Internet service providers in Ghana have called on Government to reduce or completely eliminate taxes incurred by broadband suppliers to make the service available and affordable to all no matter where they live.
They have argued that by reducing the cost element of the service facility, the country will be on course to achieving 50 per cent broadband penetration by 2015 since the service will become cheap and affordable.
A World Bank 2009 Information and Communications for Development report says in every 10 per cent of broadband penetration in developing countries, there was a 1.38 per cent growth in Gross Domestic Product (GDP).
A communiqué issued in Accra on Wednesday after a two-day workshop at Dodowa over the weekend to develop a national broadband strategy said taxes duties and exorbitant license fees hampered growth of broadband service in the country.
The workshop, convened by Ghana Connect, an Information Technology service provider, was to design strategies for the country to achieve a 50 per cent broadband penetration by 2015 as well as increase the broadband bandwidth from current 256 kilobytes to two megabytes per second.
This is expected to contribute at least 6.9 per cent to the country’s GDP which would lead to a reduction in poverty.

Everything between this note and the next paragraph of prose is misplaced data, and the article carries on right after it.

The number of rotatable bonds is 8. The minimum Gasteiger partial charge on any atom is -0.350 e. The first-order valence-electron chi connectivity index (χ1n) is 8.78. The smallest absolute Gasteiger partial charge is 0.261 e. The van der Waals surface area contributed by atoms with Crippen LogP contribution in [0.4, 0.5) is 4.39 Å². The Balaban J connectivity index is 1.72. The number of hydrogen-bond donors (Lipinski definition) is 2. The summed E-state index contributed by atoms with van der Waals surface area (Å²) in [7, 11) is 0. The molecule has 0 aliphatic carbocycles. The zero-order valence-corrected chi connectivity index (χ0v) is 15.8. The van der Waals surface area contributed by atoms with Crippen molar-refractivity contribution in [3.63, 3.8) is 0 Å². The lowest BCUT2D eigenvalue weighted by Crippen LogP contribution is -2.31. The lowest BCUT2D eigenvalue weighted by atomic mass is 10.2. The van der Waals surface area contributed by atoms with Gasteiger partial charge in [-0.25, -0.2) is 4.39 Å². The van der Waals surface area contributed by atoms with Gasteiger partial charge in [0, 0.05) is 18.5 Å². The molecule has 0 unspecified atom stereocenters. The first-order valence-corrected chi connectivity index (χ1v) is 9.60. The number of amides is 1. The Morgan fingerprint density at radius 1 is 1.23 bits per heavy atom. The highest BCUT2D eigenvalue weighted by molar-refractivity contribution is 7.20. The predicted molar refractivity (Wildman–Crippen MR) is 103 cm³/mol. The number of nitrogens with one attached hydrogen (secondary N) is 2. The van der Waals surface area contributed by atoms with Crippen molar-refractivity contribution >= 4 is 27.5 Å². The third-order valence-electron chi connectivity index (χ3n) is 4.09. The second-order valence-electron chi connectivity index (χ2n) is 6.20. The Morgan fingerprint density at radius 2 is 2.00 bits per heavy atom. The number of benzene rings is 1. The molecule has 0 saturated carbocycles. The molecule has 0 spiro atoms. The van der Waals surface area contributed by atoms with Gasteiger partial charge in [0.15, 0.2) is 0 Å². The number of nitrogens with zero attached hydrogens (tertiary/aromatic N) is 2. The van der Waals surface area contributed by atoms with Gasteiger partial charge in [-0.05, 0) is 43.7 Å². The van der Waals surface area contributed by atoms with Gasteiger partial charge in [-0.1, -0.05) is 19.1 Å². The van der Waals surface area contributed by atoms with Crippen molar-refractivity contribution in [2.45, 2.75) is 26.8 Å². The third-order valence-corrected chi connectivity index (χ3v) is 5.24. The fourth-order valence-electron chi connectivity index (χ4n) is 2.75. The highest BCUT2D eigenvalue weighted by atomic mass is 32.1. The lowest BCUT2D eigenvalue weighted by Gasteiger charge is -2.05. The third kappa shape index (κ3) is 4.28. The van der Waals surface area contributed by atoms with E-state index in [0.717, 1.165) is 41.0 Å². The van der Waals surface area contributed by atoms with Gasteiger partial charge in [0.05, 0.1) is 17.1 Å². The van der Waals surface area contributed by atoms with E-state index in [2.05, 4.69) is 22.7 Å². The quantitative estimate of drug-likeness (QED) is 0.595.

The communiqué called on the National Communications Authority (NCA) to work to reduce the period that it takes to license an operator which currently stands at about five years.
It said fibre service providers should develop graduated pricing schemes for international bandwidth to force current bandwidth monopolies to consider reducing their prices.
It said NCA should drive policies that encouraged infrastructure and facility sharing among operators to reduce costs.
It said the Ministry of Local Government and Rural Development in partnership with the Environmental Protection Agency should ensure that ICT infrastructure plans existed at local levels to facilitate the penetration agenda.
The communiqué said local service providers should develop more voice enabled options for illiterates to access broadband service.
It also called for the establishment of an independent body recognised by government to engage service providers as well as conduct research in areas of realistic interest so as to inform stakeholders and consumers based on the research findings to help set attainable goals for the industry.
Meanwhile, at the workshop at Dodowa, government promised to provide fibre-optic backbone throughout the country to facilitate the broadband penetration agenda